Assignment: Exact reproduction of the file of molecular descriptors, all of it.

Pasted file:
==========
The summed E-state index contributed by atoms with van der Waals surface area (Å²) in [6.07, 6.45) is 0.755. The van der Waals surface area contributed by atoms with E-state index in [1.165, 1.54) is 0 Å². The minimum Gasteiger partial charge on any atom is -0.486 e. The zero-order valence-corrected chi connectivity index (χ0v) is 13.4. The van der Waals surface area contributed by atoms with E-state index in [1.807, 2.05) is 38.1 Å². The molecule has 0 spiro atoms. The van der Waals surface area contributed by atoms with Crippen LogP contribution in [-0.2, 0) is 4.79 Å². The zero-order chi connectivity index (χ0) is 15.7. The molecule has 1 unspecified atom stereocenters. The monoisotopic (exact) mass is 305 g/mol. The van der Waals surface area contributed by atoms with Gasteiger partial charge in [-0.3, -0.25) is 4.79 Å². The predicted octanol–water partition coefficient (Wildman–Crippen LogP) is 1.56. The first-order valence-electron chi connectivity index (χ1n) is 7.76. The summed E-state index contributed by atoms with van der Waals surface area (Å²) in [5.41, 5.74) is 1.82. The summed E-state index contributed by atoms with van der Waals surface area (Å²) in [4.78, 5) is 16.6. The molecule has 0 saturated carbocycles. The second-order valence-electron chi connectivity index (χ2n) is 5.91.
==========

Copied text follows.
The summed E-state index contributed by atoms with van der Waals surface area (Å²) in [6.07, 6.45) is 0.755. The van der Waals surface area contributed by atoms with E-state index in [1.165, 1.54) is 0 Å². The minimum Gasteiger partial charge on any atom is -0.486 e. The zero-order valence-corrected chi connectivity index (χ0v) is 13.4. The van der Waals surface area contributed by atoms with E-state index in [1.807, 2.05) is 38.1 Å². The molecule has 0 spiro atoms. The van der Waals surface area contributed by atoms with Crippen LogP contribution in [-0.2, 0) is 4.79 Å². The zero-order chi connectivity index (χ0) is 15.7. The molecule has 1 unspecified atom stereocenters. The monoisotopic (exact) mass is 305 g/mol. The van der Waals surface area contributed by atoms with Gasteiger partial charge in [-0.3, -0.25) is 4.79 Å². The predicted octanol–water partition coefficient (Wildman–Crippen LogP) is 1.56. The first-order valence-electron chi connectivity index (χ1n) is 7.76. The summed E-state index contributed by atoms with van der Waals surface area (Å²) in [5.41, 5.74) is 1.82. The summed E-state index contributed by atoms with van der Waals surface area (Å²) in [4.78, 5) is 16.6. The molecule has 0 saturated carbocycles. The second-order valence-electron chi connectivity index (χ2n) is 5.91.